Democracy 101 event to focus on marriage rights, religious liberty

GVL / Sara Carte

GVL / Sara Carte

Alex Sixt

Same-sex marriage rights and their legalization in the U.S. have been a controversial topic. After same-sex marriage was legalized in 2015, many people are now questioning the boundaries of freedom to practice religion and laws that protect LGBT persons against discrimination. 

The Democracy 101 event “Whose Rights? Same-Sex Marriage and Religious Liberty” will take place Wednesday, Jan. 31, in Room 2266 of the Kirkhof Center, and will run from noon to 1:30 p.m. Darren Walhof, professor in the political science department at Grand Valley State University, will be presenting at the program. 

The topic for this Democracy 101 program is inspired by the legalization of same-sex marriage in 2015. The event will discuss the future of anti-discrimination laws aimed to help LGBT persons and how that will affect religious freedom in the U.S.  

Walhof will be providing background information about this topic. Walhof has been interested in religion and politics, and his current research studies how the meaning of religious liberty in the U.S. is changing, particularly in the commercial world.

During the program, he will talk about the Supreme Court cases that challenge state anti-discrimination laws and the right to religious liberty. Some of these cases center on same-sex weddings and the refusal of florists, venues and, most recently, a baker due to their personal religious beliefs. Walhof thinks these cases will help to shape how the courts will deal with these rights in the U.S.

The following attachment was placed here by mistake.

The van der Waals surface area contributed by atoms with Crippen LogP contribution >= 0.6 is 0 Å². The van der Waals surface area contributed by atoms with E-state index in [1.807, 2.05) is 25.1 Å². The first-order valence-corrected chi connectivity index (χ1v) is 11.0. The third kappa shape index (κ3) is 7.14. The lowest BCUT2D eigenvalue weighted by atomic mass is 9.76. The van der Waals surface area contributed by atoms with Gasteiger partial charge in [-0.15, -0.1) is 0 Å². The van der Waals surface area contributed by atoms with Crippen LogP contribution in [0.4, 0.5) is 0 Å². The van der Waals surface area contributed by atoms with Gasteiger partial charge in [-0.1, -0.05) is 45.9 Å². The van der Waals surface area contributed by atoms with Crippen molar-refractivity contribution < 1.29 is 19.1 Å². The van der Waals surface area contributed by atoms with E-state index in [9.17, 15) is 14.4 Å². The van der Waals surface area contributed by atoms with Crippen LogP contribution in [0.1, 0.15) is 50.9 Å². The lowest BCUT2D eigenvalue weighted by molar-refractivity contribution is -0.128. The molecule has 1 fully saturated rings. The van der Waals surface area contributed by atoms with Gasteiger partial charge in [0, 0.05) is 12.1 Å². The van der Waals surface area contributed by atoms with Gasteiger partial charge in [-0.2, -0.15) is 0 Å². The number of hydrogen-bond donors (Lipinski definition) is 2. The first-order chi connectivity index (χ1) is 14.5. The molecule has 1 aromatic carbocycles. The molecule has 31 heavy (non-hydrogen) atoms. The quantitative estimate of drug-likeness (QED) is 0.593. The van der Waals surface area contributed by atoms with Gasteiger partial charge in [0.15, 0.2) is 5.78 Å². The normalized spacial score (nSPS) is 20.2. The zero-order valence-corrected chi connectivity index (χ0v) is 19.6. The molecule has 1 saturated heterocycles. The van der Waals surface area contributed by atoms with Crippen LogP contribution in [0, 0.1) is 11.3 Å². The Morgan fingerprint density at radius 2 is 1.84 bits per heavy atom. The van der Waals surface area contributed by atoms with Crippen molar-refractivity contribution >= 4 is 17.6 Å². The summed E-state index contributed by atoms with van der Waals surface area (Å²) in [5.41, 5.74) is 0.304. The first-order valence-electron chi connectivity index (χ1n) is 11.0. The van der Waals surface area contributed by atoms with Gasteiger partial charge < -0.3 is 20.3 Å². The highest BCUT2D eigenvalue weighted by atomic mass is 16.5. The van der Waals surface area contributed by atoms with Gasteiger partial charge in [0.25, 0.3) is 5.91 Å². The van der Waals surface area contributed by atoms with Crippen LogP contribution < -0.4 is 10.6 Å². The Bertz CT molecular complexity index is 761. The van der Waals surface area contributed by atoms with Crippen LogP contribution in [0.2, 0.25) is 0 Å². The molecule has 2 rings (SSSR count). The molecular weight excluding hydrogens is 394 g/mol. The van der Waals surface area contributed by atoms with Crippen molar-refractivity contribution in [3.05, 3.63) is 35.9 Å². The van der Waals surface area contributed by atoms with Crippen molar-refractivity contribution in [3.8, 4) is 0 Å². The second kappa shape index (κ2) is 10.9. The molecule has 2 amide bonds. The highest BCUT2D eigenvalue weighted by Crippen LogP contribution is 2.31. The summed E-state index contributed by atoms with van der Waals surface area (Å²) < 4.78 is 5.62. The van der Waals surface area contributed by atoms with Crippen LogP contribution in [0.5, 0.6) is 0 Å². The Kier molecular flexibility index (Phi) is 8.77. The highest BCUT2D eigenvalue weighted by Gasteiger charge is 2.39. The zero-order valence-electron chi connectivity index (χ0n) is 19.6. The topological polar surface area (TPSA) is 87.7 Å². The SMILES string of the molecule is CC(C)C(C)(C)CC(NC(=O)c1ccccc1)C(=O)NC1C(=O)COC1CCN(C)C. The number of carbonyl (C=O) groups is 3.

“They raise important and difficult questions about the purpose of anti-discrimination laws, what religious freedom means and how it can be protected,” he said via email. 

These cases and their questioning of the protection anti-discrimination laws can offer against religious rights may be confusing to some, and Walhof plans to have a discussion to help students understand their effects. 

“These are issues that affect all of us, so I think GVSU students would benefit from learning more about them,” Walhof said.

Melissa Baker-Boosamra, associate director of student life for civic engagement and assessment, as well as coordinator of the program, said there are resources outside this program for students to learn about these rights, such as the Division of Inclusion and Equity and the Milton E. Ford LGBT Center.

To further explore this issue, the program will start a discussion on what it will be like to face these conflicting rights in the future and how U.S. citizens will be able to handle them. Students will be welcome to participate in a faculty-led discussion to share their thoughts about these rights that continue to evolve. 

All who are interested in attending are welcome. The event is open to the public, and pizza will be provided. It is LIB 100- and 201-approved, and there is no fee to attend.